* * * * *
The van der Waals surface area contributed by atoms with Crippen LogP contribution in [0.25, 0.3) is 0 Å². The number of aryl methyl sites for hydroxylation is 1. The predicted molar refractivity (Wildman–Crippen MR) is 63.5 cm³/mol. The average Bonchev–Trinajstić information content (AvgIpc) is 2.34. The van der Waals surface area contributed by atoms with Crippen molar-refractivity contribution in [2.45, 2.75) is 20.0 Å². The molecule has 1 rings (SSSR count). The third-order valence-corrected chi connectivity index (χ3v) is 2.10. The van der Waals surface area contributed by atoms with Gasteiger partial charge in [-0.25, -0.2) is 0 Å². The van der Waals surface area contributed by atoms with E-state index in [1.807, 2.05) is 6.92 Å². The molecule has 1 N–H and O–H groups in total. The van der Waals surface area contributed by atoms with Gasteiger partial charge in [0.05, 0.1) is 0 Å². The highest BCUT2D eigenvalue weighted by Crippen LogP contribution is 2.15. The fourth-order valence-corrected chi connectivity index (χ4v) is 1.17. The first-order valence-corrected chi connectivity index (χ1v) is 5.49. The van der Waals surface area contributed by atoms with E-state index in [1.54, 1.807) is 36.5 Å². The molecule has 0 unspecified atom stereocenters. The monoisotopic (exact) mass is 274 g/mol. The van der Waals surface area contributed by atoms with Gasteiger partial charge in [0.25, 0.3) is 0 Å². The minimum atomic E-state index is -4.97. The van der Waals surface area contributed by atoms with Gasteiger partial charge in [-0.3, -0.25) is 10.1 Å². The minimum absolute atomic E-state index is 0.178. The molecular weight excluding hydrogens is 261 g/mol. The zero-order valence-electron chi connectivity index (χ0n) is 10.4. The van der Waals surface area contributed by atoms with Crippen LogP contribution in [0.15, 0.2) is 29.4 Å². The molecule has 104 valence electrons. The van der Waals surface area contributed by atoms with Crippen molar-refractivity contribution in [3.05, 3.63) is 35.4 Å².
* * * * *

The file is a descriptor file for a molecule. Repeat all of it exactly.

The van der Waals surface area contributed by atoms with Crippen LogP contribution in [0.25, 0.3) is 0 Å². The number of aryl methyl sites for hydroxylation is 1. The predicted molar refractivity (Wildman–Crippen MR) is 63.5 cm³/mol. The average Bonchev–Trinajstić information content (AvgIpc) is 2.34. The van der Waals surface area contributed by atoms with Crippen molar-refractivity contribution in [2.45, 2.75) is 20.0 Å². The molecule has 1 rings (SSSR count). The third-order valence-corrected chi connectivity index (χ3v) is 2.10. The van der Waals surface area contributed by atoms with Gasteiger partial charge in [-0.25, -0.2) is 0 Å². The van der Waals surface area contributed by atoms with E-state index in [1.807, 2.05) is 6.92 Å². The molecule has 1 N–H and O–H groups in total. The van der Waals surface area contributed by atoms with Gasteiger partial charge in [0.05, 0.1) is 0 Å². The highest BCUT2D eigenvalue weighted by Crippen LogP contribution is 2.15. The fourth-order valence-corrected chi connectivity index (χ4v) is 1.17. The first-order valence-corrected chi connectivity index (χ1v) is 5.49. The van der Waals surface area contributed by atoms with E-state index in [1.54, 1.807) is 36.5 Å². The molecule has 0 unspecified atom stereocenters. The monoisotopic (exact) mass is 274 g/mol. The van der Waals surface area contributed by atoms with Gasteiger partial charge in [0.25, 0.3) is 0 Å². The minimum atomic E-state index is -4.97. The van der Waals surface area contributed by atoms with Gasteiger partial charge in [-0.3, -0.25) is 10.1 Å². The minimum absolute atomic E-state index is 0.178. The molecular weight excluding hydrogens is 261 g/mol. The zero-order valence-electron chi connectivity index (χ0n) is 10.4. The van der Waals surface area contributed by atoms with Crippen LogP contribution in [0.15, 0.2) is 29.4 Å². The molecule has 104 valence electrons. The van der Waals surface area contributed by atoms with Crippen molar-refractivity contribution in [3.05, 3.63) is 35.4 Å².